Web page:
The pipeline's proposed path runs through a quarter mile of a cornfield in Polk County on which Van Housen grows corn to feed his 10,000 head of cattle. Van Housen said TransCanada can’t offer him enough money to get him to voluntarily agree to let the pipeline cross his land.

“Ten million dollars would probably make me raise my eyebrows," he said Tuesday. "But really, I know it isn't any good for me, and I know it isn't any good for Nebraska.

“You cannot replace our most beautiful commodity of nice clean water. And they could damage that very easily.”

A spill in Nebraska would be devastating to the Ogallala Aquifer that provides drinking and irrigation water to portions of eight states, Van Housen said.

He plans to join a lawsuit filed last week by landowners that seeks to stop eminent domain and invalidate the 2012 law that gave the governor power to approve the pipeline route. An earlier, similar lawsuit was thrown out by the Nebraska Supreme Court on a technicality on Jan. 9, letting the law stand by default.

In Washington, D.C., the Keystone XL oil pipeline is the top priority on the Republican agenda this Congress. On Tuesday, the Republican-controlled Senate rejected Democrats' bids to ban exports from the Keystone XL oil pipeline and to require building the project with American-made steel.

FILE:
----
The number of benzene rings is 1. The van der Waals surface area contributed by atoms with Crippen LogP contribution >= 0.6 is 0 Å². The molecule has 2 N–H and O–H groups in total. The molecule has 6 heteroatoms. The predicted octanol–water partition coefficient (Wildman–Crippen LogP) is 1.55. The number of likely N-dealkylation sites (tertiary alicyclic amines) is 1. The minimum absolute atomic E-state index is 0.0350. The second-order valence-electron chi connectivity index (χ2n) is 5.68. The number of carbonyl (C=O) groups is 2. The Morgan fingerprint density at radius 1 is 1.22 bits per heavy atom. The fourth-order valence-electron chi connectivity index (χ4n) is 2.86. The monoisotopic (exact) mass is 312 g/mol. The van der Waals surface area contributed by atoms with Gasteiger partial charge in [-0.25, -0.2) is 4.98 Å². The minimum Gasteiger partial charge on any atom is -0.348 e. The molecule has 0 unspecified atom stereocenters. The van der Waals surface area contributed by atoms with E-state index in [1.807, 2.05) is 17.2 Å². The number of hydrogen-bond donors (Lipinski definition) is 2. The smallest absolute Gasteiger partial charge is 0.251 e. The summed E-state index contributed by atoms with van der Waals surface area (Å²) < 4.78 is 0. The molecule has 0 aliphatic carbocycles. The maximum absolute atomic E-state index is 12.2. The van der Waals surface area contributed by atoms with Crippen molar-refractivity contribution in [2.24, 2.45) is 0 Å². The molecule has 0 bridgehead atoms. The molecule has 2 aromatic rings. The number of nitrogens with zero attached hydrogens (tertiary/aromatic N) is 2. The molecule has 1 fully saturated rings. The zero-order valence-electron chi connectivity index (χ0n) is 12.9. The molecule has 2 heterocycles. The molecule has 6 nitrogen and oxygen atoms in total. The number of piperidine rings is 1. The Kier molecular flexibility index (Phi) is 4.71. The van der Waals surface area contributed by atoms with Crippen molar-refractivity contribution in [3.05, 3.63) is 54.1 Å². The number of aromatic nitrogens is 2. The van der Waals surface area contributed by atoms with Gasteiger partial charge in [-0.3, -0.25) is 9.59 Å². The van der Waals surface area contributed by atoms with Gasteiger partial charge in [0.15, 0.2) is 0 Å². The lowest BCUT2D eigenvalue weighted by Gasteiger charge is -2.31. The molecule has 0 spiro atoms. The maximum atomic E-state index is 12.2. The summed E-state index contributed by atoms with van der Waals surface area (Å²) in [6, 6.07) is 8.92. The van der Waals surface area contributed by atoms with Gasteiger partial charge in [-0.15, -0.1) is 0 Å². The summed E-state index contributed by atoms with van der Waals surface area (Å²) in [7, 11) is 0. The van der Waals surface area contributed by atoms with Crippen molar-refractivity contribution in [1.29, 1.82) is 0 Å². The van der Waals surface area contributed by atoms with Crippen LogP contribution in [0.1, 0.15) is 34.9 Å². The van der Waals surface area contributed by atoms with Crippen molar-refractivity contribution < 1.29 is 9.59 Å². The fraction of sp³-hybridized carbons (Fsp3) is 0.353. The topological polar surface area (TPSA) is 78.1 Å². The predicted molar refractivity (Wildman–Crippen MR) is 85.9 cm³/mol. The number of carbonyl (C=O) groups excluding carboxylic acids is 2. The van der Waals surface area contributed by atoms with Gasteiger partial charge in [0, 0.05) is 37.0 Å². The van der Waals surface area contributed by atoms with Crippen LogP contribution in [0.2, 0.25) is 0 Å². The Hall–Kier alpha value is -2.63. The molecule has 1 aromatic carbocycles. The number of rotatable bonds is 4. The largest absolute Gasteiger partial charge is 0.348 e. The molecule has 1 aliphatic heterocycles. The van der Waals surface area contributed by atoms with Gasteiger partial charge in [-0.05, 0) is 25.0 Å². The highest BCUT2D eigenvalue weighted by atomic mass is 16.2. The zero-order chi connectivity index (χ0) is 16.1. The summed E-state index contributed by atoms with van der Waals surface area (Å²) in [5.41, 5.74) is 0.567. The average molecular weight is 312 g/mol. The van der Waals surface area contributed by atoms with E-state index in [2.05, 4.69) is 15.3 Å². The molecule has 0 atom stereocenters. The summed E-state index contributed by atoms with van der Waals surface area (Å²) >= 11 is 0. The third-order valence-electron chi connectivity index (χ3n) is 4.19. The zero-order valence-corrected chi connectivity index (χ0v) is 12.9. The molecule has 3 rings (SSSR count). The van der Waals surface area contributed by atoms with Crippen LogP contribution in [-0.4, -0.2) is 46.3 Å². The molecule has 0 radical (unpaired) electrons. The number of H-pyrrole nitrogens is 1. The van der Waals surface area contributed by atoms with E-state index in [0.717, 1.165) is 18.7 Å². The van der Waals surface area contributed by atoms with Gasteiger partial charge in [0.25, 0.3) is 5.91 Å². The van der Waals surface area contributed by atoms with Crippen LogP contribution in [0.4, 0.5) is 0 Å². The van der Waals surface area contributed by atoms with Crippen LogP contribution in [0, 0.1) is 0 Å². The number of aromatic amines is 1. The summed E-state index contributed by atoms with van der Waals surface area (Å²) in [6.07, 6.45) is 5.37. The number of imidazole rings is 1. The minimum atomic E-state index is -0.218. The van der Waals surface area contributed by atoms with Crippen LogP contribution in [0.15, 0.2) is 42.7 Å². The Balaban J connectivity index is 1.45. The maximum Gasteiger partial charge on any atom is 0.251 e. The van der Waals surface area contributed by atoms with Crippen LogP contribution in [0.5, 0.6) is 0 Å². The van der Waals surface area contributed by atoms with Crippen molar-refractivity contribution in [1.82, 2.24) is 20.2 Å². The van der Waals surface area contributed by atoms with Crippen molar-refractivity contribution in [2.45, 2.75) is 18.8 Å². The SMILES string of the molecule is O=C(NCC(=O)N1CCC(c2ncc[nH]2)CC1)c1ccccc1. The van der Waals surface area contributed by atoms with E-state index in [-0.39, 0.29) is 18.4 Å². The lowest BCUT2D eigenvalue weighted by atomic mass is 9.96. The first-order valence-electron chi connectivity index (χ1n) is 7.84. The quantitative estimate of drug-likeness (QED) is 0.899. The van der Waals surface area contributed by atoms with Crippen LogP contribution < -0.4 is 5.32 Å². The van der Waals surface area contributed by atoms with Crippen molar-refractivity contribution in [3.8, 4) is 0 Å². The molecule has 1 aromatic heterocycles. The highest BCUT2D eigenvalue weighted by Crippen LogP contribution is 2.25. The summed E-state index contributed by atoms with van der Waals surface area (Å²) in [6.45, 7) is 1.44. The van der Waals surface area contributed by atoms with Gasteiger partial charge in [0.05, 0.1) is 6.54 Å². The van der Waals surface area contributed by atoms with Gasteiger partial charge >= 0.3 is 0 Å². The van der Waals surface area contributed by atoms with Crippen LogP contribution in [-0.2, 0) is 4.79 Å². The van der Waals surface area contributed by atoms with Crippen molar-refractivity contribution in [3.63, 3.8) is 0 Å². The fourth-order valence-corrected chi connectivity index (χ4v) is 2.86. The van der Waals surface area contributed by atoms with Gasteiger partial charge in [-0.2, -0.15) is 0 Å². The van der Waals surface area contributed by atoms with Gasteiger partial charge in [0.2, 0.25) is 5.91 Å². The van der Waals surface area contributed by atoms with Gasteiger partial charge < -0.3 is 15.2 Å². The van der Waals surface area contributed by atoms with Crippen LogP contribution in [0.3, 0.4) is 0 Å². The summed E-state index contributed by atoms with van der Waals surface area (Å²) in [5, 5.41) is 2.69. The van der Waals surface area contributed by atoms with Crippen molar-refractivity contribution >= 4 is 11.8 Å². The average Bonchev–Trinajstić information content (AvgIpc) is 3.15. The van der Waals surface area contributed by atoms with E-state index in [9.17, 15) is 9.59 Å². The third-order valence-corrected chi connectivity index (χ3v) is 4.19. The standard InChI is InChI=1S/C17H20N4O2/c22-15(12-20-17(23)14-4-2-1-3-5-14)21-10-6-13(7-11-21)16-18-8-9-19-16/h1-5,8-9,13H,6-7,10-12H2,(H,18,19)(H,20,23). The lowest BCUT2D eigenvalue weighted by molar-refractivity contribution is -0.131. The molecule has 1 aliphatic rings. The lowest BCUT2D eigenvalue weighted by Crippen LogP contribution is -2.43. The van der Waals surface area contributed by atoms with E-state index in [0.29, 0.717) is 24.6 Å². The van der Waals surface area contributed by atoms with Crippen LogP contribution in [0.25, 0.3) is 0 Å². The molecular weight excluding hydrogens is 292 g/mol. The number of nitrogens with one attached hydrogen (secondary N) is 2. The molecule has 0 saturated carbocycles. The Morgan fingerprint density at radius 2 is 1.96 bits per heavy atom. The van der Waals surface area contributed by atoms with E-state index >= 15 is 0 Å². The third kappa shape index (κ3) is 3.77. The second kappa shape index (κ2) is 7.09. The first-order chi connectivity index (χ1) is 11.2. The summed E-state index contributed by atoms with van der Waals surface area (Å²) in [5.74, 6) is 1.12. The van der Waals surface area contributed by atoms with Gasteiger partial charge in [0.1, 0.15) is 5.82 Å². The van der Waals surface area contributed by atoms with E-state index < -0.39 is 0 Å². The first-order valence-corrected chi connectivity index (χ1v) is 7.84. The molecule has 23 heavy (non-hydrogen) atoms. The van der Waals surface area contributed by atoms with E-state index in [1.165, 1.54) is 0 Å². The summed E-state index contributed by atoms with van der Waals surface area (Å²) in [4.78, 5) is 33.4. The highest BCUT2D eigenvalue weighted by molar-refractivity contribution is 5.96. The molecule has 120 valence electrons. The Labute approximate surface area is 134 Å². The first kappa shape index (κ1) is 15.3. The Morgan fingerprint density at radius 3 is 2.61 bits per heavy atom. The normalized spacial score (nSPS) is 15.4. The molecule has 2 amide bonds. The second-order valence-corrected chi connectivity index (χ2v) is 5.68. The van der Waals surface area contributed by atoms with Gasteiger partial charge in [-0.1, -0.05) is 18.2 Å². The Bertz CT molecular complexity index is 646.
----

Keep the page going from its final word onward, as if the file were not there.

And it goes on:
In largely party-line votes, the Senate sidetracked the first two additions to a bill seeking to approve construction of the pipeline. Sen. Edward Markey of Massachusetts and Sen. Al Franken of Minnesota argued that their additions would ensure that the pipeline, which would carry an estimated 830,000 barrels of oil a day from the Canadian tar sands to Gulf Coast refineries, would benefit Americans with fuel and jobs.

"Proponents of the Keystone XL pipeline have made promises that it would increase our energy security, but when they are given the chance to support keeping that oil in the United States, they actively oppose my amendment to do so," Markey said.

But Sen. Lisa Murkowski, R-Alaska, said such restrictions on a privately funded energy project amount to a "slippery slope."

Democrats hope to use the legislation to score political points on key issues associated with the project, including its contribution to global warming. Sen. Sheldon Whitehouse of Rhode Island outlined Tuesday an eight-word measure that says: "Climate change is real and not a hoax."